After 2 years, I have finally convinced my mum that a yes vote is the way to go next month. Of all the people I have managed to think again about a yes vote where they see the merits and come out in favour of independence, this has been the most satisfying.
Anonymous said: I have read your responses to questions about independence with great interest. But it does seem that Scots will not vote for it. However, we have been guaranteed more powers, short of devo max. Surely you must welcome that? Plus, that would be on top of the Scotland Act 2012. So we really will have the best of both worlds, a strong parliament in the framework of the UK.
"The best of both worlds." If I hear that stupid sound bite once more I may eat my own ears.
However, to your question as to whether I welcome the “commitment” given to the Scottish people by the Westminster parties of more powers, simply I don’t, because the pledge is complete garbage.
Let us go back to the consultation period, where the Scottish government sought the opinions of Civic Scotland and the wider population on the question etc. There was clearly, a popular gravitation towards a devo max option on the ballot paper, alongside the yes/no question. Although the SNP preferred a straight yes or no question, they sought to include a devo max option on the ballot paper to reflect the popular response of the people and Civic Scotland, much to their credit. However, David Cameron absolutely refused a devo max option to be included on the ballot paper.
Now if they were genuinely in favour of some sort of devo max option, they would have wholeheartedly agreed to the inclusion of a devo max question. This would have ended the prospect of full independence (or threat if you are of the unionist persuasion ) for a generation, as Scots would have gave a thundering endorsement of devo max. But they fought tooth and nail to not have it on the ballot paper.The recent pledge just reeks of desperation and rancid politics to be honest. If there was a sincere commitment, they would have spelled out a detailed blue print of what would be devolved in their pledge document, alas there wasn’t.
Also, it would have to be endorsed by the rUK. And there does not seem to be any enthusiasm at all in Westminster to bring about such a thing. Many Conservative and Labour backbenchers have said they would oppose all attempts at delivering devo max to Scotland if we vote no, and just look at the comments made by Boris Johnson. The whole thing just stinks.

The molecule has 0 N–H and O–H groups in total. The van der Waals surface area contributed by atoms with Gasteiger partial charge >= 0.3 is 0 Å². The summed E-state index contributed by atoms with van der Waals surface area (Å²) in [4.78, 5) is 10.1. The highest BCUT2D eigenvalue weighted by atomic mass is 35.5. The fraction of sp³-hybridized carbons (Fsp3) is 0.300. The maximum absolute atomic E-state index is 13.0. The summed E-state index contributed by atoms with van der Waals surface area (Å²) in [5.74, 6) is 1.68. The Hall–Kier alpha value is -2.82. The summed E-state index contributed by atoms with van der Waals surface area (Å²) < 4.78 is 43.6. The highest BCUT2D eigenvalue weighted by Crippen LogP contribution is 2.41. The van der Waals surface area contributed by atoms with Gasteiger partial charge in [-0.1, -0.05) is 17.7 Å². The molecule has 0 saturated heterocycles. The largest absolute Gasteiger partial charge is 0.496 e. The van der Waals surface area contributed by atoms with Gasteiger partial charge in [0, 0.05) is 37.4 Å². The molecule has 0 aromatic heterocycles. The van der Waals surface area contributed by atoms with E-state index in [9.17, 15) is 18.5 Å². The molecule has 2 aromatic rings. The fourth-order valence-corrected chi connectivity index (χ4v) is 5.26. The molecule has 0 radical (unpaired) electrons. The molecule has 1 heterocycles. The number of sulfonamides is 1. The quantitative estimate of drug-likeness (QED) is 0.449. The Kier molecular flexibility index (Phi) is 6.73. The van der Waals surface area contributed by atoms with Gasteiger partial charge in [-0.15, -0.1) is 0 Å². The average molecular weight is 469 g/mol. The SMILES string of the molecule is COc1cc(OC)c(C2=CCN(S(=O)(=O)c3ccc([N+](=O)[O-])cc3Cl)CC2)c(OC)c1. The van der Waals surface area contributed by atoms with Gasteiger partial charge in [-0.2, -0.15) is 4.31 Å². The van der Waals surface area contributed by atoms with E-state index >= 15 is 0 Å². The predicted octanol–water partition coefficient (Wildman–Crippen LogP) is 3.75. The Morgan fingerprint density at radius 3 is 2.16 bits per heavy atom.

Therefore lets ask ourselves this. What is the point of devo max? We would essentially have full fiscal autonomy and full control of all policy areas short of defence and foreign affairs, so in that case, why not just have full independence? All devolutionary roads lead to the same destination = Independence.
As for the Scotland Act 2012, it is a miserable piece of legislation. We would only control 15% of our economy, why not 100%? The whole thing is miserable and does not reflect the ambition and wishes of the people of Scotland, in terms of more devolution.
For god sake lets have some courage, lets seize the moment and grab our independence while its being offered, lets roll up our sleeves and reshape this nation for the benefit of all Scots and the wider world.
So been invited to take part in the BBC Radio 5 Live debate in Dundee on the 2nd September. Totally accepted, of course. Bring it on!
Anonymous said: Seems you're a bit screwed currency wise. I see you are not overly supportive of a long currency union with England, but many yessers say they can use the pound regardless. Em, that's stupid isn't it? There are no examples of countries who use another countrys currency without agreement. Vote No and lets [ut thisto bed.
First off, let me say, that I am sick to death of the carcass of the currency being dug up to cause fear. I am really sick of it.
However, I shall humour your question with a response.
Yes, its true, I’m not overly fond a currency union in the long term, I believe it should be a short term arrangement. But I can see the logic in it, and it is the sensible choice.
But your point about not being able to use the pound without agreement is simply, with all due respect, absolute tosh. It is a fully internationally tradable currency, any nation on earth can use Sterling. So even if a currency union is still rejected during negotiations post a yes vote, we can still use it regardless. This would actually be a bonus. (As a side note, we can set up a separate currency and peg it to sterling through something like a currency board, which will have the same effect) we can have a system of sterlingization, where we use sterling without a formal agreement with the rUK. There are indeed many examples of countries who adopt another nations currency without any formal agreement to do so. Look at Latin America, many nations use the US dollar, and are fairly successful and stable. Panama is cited as an example of what can happen if country uses another currency without permission, in a negative context. What we are not told, is that Panama, through dollarization, has the 7th most stable financial system in the world, and is one of the fastest growing economies in South America.